Looking and Thinking: An Interview with Ben Woodiwiss

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Look/think films
It’s August back in 1999 and I’m in upstate New York, Poughkeepsie to be exact. I’m on the set of Troma’s Citizen Toxie, but not for much longer. It’s Black Tuesday. Around 12 members of the crew are leaving today, and I’m one of them. We’ve all had enough of this: no food, no sleep, no pay. I’m glad to see the back of this whole operation. I came all the way out here from Philadelphia, and I’m worth more than this. But there’s a guy here who came further, all the way from London, England. He’s staying. I make sure I find him, tell him we’ve got a free seat in the car, but he shrugs. He says he can handle it.

Jump forward 13 years, and now I’m doing an interview with the guy. It’s weird how things work out.

The man in question is Ben Woodiwiss, and he’s back in the UK now, and making his own films, with his own company, Look/Think Films, which I’ve managed to become a part of. What helped convince me join the team was seeing the first series of shorts Look/Think Films made; a trilogy of avant-garde pieces about cinema, aesthetics and gender called Kvinnefrisen. These confrontational, but beautiful films made it clear that while Look/Think had an agenda, they were interested in exploring, rather than preaching it, and doing so in a way that just looks damn good.

Since then I’ve worked my way onto the set of Benny Loves Killing, Look/Think’s first feature. Unlike the Troma days, the atmosphere on set was collaborative and open, something that surprised the hell out of me given the minimalist nature of the production.

Ben: “Yeah, well you remember what it was like. You’d work yourself into the ground, and then no one would say ‘thank you’ or anything. I really didn’t want to do things that way. So on a Look/Think shoot everyone is equal, everyone is important, and all opinions get listened to. When you ask people to come along and give you their time, the least you can do is appreciate them as people, not just as people performing a task for you. So, yeah, everyone is included.”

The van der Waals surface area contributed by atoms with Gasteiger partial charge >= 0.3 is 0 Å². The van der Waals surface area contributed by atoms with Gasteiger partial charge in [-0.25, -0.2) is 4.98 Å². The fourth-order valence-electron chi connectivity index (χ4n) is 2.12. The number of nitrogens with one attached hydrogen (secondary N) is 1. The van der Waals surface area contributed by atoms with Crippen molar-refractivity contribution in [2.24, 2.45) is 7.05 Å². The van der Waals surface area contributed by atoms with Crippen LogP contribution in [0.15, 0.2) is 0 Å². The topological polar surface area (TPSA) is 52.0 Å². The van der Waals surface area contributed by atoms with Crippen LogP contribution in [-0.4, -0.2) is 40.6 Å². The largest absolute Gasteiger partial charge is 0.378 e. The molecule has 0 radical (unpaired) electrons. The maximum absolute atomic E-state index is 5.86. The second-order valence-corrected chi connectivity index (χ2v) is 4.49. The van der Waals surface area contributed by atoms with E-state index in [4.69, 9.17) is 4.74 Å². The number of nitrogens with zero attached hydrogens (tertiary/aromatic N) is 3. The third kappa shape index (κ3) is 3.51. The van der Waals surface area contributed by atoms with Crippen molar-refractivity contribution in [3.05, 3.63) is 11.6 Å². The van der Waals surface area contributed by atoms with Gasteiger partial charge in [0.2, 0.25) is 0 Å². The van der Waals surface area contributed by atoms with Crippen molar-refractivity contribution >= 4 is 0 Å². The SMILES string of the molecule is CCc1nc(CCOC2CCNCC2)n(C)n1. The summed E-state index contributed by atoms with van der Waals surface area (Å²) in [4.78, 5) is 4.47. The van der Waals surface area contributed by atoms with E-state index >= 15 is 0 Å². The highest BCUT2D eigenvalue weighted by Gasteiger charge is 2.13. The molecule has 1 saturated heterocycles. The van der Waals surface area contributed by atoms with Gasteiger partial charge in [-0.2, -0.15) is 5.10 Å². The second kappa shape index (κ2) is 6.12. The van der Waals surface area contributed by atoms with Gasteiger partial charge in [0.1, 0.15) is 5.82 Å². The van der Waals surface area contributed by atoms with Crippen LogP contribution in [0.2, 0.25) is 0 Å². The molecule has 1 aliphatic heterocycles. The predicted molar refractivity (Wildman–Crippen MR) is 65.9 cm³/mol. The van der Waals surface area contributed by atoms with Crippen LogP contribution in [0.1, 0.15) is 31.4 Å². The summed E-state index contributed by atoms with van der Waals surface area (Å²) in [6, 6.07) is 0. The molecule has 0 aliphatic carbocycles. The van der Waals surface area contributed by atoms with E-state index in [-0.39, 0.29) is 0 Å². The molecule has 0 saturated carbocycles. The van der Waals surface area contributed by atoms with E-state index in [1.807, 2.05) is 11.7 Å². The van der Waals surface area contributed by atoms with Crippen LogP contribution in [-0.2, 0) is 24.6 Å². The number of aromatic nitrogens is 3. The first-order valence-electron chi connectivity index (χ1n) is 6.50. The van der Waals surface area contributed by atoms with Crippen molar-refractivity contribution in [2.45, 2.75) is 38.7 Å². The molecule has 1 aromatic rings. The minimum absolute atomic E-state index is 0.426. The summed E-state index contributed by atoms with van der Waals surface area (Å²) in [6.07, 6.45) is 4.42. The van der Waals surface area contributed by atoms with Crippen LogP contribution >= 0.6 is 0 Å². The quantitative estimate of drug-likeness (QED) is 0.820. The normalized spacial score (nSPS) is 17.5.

This kind of vibe is unusual to say the least for a low-budget film like this, but all the more so given the subject matter of Benny Loves Killing. Benny is a young woman trying to make her own horror film, but her drug addiction, parental issues and homelessness work against her, and this certainly doesn’t get us to warm to her. I asked Ben about the meta-horror aspect of the whole production.

Ben: ”Horror is a genuinely fascinating and progressive genre. Unlike a lot of other more established genres, horror allows you to put a woman at the centre of the narrative and it doesn’t strike anyone as strange. You do that with an action movie and it becomes a talking piece about the entire project. But horror’s different. So being that we’d just done this trilogy of films about gender, it felt like a good place to start with our first feature film. On top of that, horror is a genre that encourages decoding, much more so than others, and there’s a lot in this film that’s open to decoding, should people be interested. Of course, there’s also a straight narrative to follow.”

Look/think films